The question really is, when do two people know if they are Boyfriend and Girlfriend - is it assumed after months of exclusive dating? Is there a talk? Again, let's see the actual definition of what it means to be a "Boyfriend" and "Girlfriend."

A male whom a female begins a relationship with. He is not essential to making the female a better person, but more so a person she can depend on for emotional support, sexual comfort, or life lessons.

The female in a male-female romantic relationship. She provides love and emotional support for her boyfriend and is loved the same way in return. The girlfriend is also a friend, and thus is loved and respected on that level of relationship.

Though I've heard variations in the past, I think that most women will agree that if you are exclusively dating a man and having sex with him on a fairly consistent basis then you are assuming that you are in a form of a relationship. Again, there are many forms of relationships - new, budding, old, committed, serious, troubled - everyone has their own definition for what their's is.

1. any type of connection that brings two individuals together for a period of time
2. something other than a friends with benefits
3. more than a mutual understanding!!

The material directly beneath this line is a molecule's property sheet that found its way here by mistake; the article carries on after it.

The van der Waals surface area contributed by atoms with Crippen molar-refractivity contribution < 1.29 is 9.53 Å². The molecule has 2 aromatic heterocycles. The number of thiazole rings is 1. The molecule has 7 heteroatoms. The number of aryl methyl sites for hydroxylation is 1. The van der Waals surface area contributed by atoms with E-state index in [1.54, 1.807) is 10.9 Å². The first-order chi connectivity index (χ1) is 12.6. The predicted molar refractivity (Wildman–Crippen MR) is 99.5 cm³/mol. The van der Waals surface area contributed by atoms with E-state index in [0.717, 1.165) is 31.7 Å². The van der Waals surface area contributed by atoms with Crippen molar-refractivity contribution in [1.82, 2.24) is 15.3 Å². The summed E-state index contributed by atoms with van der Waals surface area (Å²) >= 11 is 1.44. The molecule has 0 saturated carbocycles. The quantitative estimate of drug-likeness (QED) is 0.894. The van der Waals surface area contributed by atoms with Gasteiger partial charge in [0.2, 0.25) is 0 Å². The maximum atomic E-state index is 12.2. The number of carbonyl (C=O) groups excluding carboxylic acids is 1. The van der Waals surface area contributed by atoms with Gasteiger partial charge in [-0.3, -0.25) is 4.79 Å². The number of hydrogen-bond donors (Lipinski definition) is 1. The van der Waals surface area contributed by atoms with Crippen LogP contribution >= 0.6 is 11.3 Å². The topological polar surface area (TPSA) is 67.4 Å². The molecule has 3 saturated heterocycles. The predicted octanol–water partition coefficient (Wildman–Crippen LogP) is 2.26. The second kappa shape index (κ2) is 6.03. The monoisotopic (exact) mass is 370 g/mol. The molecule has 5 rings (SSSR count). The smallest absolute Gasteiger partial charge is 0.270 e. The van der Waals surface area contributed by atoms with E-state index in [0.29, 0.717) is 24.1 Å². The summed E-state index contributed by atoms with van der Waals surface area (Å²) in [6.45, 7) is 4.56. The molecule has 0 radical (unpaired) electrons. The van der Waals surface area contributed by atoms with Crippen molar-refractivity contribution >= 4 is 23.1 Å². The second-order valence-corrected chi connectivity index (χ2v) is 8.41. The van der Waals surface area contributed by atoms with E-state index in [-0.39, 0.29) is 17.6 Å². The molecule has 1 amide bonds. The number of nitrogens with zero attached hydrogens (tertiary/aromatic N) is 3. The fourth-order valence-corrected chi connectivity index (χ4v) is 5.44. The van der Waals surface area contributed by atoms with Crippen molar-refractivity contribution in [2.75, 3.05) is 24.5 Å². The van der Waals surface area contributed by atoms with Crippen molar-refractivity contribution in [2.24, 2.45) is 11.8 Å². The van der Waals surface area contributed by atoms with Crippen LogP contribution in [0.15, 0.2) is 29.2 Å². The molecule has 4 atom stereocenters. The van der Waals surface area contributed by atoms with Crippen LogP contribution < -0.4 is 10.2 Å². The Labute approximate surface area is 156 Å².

Now that we've examined about every definition associated with a relationship that I can find on Urbandictionary.com I've come up with one conclusion.

People are going to do whatever they want to do.

Relationship. Dating. Fuck Buddy. Friends with Benefits. Friends. Boyfriend. Girlfriend.

There is so much gray area in dating that no one can predict what another person is thinking --- which is why every year millions of books are sold on this same topic. The only advice that I can give is use your gut - if something doesn't fee right, then it probably isn't - but make sure it's really your gut and not paranoia - those come from two different places.

To answer my friends question though, I personally believe that to be exclusive means that you're in a relationship and yes, boyfriend and girlfriend can be used. However, on the flipside, just because you're in a relationship doesn't mean it's long term - so buyer beware!


Have a Great Thanksgiving, Master Daters!

Tuesday, November 23, 2010

Random Acts of Kindness: The Tale of the Christmas Corningware

What I love about Christmas, besides the screaming children and angry women who trample you to get a deal, is watching men shop for their wives/significant other's gifts.